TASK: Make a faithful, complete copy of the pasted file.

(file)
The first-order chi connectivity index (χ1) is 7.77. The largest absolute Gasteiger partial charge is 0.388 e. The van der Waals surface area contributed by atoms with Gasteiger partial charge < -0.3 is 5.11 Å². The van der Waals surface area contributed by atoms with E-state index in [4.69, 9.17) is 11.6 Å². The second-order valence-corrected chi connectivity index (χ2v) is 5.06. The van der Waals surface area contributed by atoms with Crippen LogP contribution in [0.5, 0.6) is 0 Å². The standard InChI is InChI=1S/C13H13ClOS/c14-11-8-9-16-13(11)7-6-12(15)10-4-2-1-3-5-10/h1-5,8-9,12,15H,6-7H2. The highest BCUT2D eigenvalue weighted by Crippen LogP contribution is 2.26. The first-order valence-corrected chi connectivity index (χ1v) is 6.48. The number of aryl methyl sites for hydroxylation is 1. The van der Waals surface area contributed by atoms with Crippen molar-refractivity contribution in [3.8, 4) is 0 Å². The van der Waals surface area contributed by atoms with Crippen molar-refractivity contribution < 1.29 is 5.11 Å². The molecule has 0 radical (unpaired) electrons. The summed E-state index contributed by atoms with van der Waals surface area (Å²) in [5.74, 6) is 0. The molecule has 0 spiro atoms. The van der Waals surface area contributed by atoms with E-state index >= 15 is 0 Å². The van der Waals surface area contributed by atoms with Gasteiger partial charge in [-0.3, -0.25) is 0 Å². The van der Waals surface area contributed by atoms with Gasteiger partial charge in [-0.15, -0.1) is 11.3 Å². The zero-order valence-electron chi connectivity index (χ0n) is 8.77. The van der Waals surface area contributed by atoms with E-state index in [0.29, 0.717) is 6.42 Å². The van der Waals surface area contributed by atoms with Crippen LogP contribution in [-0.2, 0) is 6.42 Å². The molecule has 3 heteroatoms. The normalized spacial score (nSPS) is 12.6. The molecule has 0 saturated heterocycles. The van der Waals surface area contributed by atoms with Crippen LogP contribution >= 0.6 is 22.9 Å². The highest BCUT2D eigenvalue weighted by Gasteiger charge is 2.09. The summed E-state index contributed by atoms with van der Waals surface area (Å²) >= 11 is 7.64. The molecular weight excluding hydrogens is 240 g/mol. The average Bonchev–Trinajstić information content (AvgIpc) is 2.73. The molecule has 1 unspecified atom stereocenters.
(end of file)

The first-order chi connectivity index (χ1) is 7.77. The largest absolute Gasteiger partial charge is 0.388 e. The van der Waals surface area contributed by atoms with Gasteiger partial charge < -0.3 is 5.11 Å². The van der Waals surface area contributed by atoms with E-state index in [4.69, 9.17) is 11.6 Å². The second-order valence-corrected chi connectivity index (χ2v) is 5.06. The van der Waals surface area contributed by atoms with Crippen LogP contribution in [0.5, 0.6) is 0 Å². The standard InChI is InChI=1S/C13H13ClOS/c14-11-8-9-16-13(11)7-6-12(15)10-4-2-1-3-5-10/h1-5,8-9,12,15H,6-7H2. The highest BCUT2D eigenvalue weighted by Crippen LogP contribution is 2.26. The first-order valence-corrected chi connectivity index (χ1v) is 6.48. The number of aryl methyl sites for hydroxylation is 1. The van der Waals surface area contributed by atoms with Crippen molar-refractivity contribution in [3.8, 4) is 0 Å². The van der Waals surface area contributed by atoms with Crippen molar-refractivity contribution < 1.29 is 5.11 Å². The molecule has 0 radical (unpaired) electrons. The summed E-state index contributed by atoms with van der Waals surface area (Å²) in [5.74, 6) is 0. The molecule has 0 spiro atoms. The van der Waals surface area contributed by atoms with E-state index >= 15 is 0 Å². The van der Waals surface area contributed by atoms with Gasteiger partial charge in [-0.3, -0.25) is 0 Å². The van der Waals surface area contributed by atoms with Gasteiger partial charge in [-0.15, -0.1) is 11.3 Å². The zero-order valence-electron chi connectivity index (χ0n) is 8.77. The van der Waals surface area contributed by atoms with E-state index in [0.29, 0.717) is 6.42 Å². The van der Waals surface area contributed by atoms with Crippen LogP contribution in [-0.2, 0) is 6.42 Å². The molecule has 3 heteroatoms. The normalized spacial score (nSPS) is 12.6. The molecule has 0 saturated heterocycles. The van der Waals surface area contributed by atoms with Crippen LogP contribution >= 0.6 is 22.9 Å². The highest BCUT2D eigenvalue weighted by Gasteiger charge is 2.09. The summed E-state index contributed by atoms with van der Waals surface area (Å²) >= 11 is 7.64. The molecular weight excluding hydrogens is 240 g/mol. The average Bonchev–Trinajstić information content (AvgIpc) is 2.73. The molecule has 1 unspecified atom stereocenters.